Ahead of the Champions League clash between the sides, the Tottenham boss has lauded City's work ethic above their individual and collective talent.
Mauricio Pochettino believes Manchester City are perfectly capable of winning an unprecedented quadruple under Pep Guardiola.
City meet Tottenham in London on Tuesday for the first leg of the Champions League quarter-final tie, looking to keep themselves in the hunt to win four major trophies this season.
Having already claimed the EFL Cup in February, Guardiola's side reached the FA Cup final last Saturday by beating Brighton and Hove Albion, and they are locked in a battle with Liverpool for the Premier League title.
Pochettino thinks they have developed in such a way in recent years that a seasonal clean sweep is certainly possible.
"Manchester City in the last few years have been in to try to win everything," the Spurs boss told a news conference. "They have a very good squad and he [Guardiola] is one of the best managers in the world. If one team is able to win everything, it is Manchester City."
Pochettino thinks City's work rate is the main reason they are so tough to beat, having criticised his players for lacking such quality in recent Premier League defeats to Southampton and Burnley.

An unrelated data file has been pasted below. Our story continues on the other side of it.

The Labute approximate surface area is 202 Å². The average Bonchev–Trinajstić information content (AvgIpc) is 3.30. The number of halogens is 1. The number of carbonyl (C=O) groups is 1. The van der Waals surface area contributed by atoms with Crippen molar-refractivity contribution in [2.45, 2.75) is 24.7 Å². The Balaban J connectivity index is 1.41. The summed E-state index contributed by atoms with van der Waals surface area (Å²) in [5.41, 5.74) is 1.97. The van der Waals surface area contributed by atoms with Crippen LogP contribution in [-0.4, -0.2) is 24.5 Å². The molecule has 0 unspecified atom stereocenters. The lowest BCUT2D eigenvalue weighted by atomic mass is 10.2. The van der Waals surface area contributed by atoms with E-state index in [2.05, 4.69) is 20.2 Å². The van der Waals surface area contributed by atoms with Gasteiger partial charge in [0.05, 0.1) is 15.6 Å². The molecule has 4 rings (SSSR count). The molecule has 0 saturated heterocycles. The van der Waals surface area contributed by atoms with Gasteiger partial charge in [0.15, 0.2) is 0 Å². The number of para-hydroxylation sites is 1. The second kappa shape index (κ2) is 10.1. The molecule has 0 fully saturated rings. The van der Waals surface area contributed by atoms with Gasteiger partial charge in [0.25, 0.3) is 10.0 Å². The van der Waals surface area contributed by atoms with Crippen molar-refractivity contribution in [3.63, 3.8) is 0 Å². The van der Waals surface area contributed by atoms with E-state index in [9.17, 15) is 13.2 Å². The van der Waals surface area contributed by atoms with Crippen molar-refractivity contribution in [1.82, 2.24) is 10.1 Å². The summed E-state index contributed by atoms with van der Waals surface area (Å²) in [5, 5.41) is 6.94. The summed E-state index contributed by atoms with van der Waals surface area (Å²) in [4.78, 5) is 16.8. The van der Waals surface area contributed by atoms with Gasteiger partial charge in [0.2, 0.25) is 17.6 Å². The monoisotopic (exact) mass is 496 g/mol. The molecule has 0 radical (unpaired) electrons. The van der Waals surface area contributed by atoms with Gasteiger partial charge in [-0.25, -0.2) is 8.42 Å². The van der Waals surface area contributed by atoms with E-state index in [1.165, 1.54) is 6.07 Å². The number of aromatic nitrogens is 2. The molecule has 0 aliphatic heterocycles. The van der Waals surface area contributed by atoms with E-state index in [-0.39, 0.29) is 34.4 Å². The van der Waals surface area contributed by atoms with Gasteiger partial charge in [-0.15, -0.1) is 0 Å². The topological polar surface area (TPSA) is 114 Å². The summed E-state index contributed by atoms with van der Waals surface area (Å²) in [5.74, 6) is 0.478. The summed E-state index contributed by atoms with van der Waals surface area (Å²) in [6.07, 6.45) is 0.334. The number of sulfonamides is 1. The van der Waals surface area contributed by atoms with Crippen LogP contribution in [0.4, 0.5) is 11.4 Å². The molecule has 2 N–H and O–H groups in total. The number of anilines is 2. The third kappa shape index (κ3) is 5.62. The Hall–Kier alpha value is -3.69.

"Everything they are achieving is because they match all opponents in aggression, they run the same and then they have unbelievable quality," he said. "If we are not able to match Southampton in desire, we are not capable of matching Burnley, you need massive talent, so you don't need to run, to fight, because every time you take the ball you are going to score. If not, it's impossible.
"Today, the balance between teams is close. The first thing you have to do is run. They are aggressive, they fight for every ball and, today, that is football. Manchester City, their strength is not the quality, it's first of all the desire and the will to fight to match all the opponents and then, because they have unbelievable quality, they win more than they lose."
Spurs were the first team to beat City after Guardiola took charge in 2016, with a 2-0 league victory in October that year.
City's team has changed significantly since, while 10 of the 11 players to start for Spurs that day remain at Pochettino's disposal, the exception being Kyle Walker, who moved to the Etihad Stadium in 2017.
"I think it shows the evolution of different teams and clubs," said Pochettino, who admitted Tuesday's game will be one of the most important of his coaching career.
"Of course, for me that victory is in the past. Manchester City are doing fantastic. They are clear favourites to win the Premier League and the Champions League and in the final of the FA Cup and won the EFL Cup.
"It's not important what happened in 2016 - it's a completely different competition."